As we turn back…Chris spots our SECOND SQUIRREL. He’s sitting in the fork of another tree nearby that has no nesting boxes, but has a feeder. We get the binoculars out for a good look. This one’s much smaller than mine – a spring baby, I’m sure. He’s eating an apple cube. And oh boy, is he cute. He’s perfect really. He’s high up and hasn’t spotted us yet – we stand perfectly still and take turns spying on him with the binoculars. And eventually he moves. Up, across and then down. He’s. Coming. Down. He’s coming
He squirrels down the truck and all of a sudden he spots us, freezes for a moment, and then starts the most magnificent display of territorial behaviour I’ve ever seen, even in a documentary. We get chittering, we get scolding, we get chirruping and we get oh such much tail wagging and flicking. He comes at us from all angles – down the trunk face down, on a branch sideways, looking straight at us, and then peaking at us from the safety of the dark side of the trunk. He’s not still in any position for more than a few moments. Thank god I have the wherewithal to turn the video in my phone on. I’m on full zoom, so it’s grainy and shaky… but I get it. I get it all. It’s too far to get the sound, but I get the full display.
Eventually, he decides we are no threat, and comes down for a treat from the feeder. The little pet. He perches on the feeder, lifts the lid, and helps himself. I’m beside myself and can barely breathe. He squirrels back up the tree with his treat and I go in for a closer look.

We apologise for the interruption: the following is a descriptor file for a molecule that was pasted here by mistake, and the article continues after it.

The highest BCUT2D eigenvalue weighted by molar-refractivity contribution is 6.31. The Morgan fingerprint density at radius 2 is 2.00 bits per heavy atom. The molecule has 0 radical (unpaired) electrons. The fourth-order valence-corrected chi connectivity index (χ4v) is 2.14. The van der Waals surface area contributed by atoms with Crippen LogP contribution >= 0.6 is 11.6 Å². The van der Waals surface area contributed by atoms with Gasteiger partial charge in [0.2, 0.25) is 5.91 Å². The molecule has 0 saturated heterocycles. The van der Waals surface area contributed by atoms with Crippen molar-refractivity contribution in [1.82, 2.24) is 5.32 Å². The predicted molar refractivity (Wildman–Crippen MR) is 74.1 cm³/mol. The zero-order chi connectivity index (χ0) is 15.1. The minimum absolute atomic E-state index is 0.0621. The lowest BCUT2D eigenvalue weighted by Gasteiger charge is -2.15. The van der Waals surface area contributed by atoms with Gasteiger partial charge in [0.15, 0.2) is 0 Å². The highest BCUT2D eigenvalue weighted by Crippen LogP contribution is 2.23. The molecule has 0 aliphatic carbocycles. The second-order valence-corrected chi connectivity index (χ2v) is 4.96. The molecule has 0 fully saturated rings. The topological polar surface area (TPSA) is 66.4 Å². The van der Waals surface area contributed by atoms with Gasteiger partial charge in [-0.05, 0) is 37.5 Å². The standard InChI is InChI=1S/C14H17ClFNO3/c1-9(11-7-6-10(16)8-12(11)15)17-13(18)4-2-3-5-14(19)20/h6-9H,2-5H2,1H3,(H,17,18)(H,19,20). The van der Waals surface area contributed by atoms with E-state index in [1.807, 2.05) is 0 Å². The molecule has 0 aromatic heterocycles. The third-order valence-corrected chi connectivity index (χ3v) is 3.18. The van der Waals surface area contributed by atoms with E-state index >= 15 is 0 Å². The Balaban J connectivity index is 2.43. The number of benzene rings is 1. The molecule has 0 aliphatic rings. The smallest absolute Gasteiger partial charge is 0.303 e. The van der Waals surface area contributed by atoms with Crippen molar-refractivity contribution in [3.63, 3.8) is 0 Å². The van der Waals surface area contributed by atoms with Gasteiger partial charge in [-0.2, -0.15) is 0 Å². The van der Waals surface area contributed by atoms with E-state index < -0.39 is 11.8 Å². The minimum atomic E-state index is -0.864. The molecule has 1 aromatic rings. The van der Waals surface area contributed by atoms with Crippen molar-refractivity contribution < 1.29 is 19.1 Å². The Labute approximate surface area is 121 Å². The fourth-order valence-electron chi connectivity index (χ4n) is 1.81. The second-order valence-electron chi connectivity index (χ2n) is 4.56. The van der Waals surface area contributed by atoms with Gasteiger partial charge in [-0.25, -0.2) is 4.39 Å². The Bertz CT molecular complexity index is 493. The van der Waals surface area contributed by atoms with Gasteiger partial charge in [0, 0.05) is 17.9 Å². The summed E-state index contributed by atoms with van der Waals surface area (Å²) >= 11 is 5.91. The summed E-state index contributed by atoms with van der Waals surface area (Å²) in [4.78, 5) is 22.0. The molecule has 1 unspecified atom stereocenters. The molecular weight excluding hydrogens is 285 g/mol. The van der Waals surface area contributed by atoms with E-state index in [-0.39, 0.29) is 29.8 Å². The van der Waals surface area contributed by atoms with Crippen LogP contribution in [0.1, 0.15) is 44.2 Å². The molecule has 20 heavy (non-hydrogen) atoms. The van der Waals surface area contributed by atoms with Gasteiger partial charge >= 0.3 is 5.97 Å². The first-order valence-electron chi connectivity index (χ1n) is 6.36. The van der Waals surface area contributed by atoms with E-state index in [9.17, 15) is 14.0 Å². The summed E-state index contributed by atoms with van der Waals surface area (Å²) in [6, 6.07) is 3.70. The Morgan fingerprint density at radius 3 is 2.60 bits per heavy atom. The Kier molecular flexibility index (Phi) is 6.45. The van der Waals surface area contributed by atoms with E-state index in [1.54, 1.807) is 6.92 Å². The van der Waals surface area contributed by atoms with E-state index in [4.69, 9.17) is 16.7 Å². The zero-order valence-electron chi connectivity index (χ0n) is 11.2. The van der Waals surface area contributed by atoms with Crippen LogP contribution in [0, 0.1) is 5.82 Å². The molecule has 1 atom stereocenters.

This feeder has apple cubes, and like the other tree, apple cubes are tucked into the folds of the tree trunk. I now know what to do with the rest of my nuts – into the feeder they go. And I step back and wait.
AND HE COMES DOWN AGAIN. He looks, chittering a little, then goes straight to the feeder, lifts the lid, and takes his treats. Little darling pet – he eating my almonds. My joy knows bounds. And I get it all on a tape to enjoy later (forever). Even Chris agrees – best wild squirrel sighting….EVER!!!!! We’re both delighted and feel so lucky to have seen that display. Even David Attenborough would have been impressed by that display.
We finish the rest of our walk, heads upward searching though the tree tops and see all of the afore mentioned sights. No more squirrels though.
Once back to the car, we have lunch and marvel over our luck, then hit the road again, though county Mayo into county Sligo.
We finish the day near the coast in the tiny town of Rossbeg. We don’t stop until well after six, when we would have happily stopped at four – there’s just nowhere to stop despite going through some 6 towns in those last two hours.
Such a good day. Little red squirrels. Wild and flourishing. How I love them, and how grateful I am for the people who care for them and their future. I wish I could hold one, just to feel how soft they are. And perhaps to touch the little ears and the creamy little belly.
And maybe give him a treat. Or two. And kiss that little head. Squirrel bliss.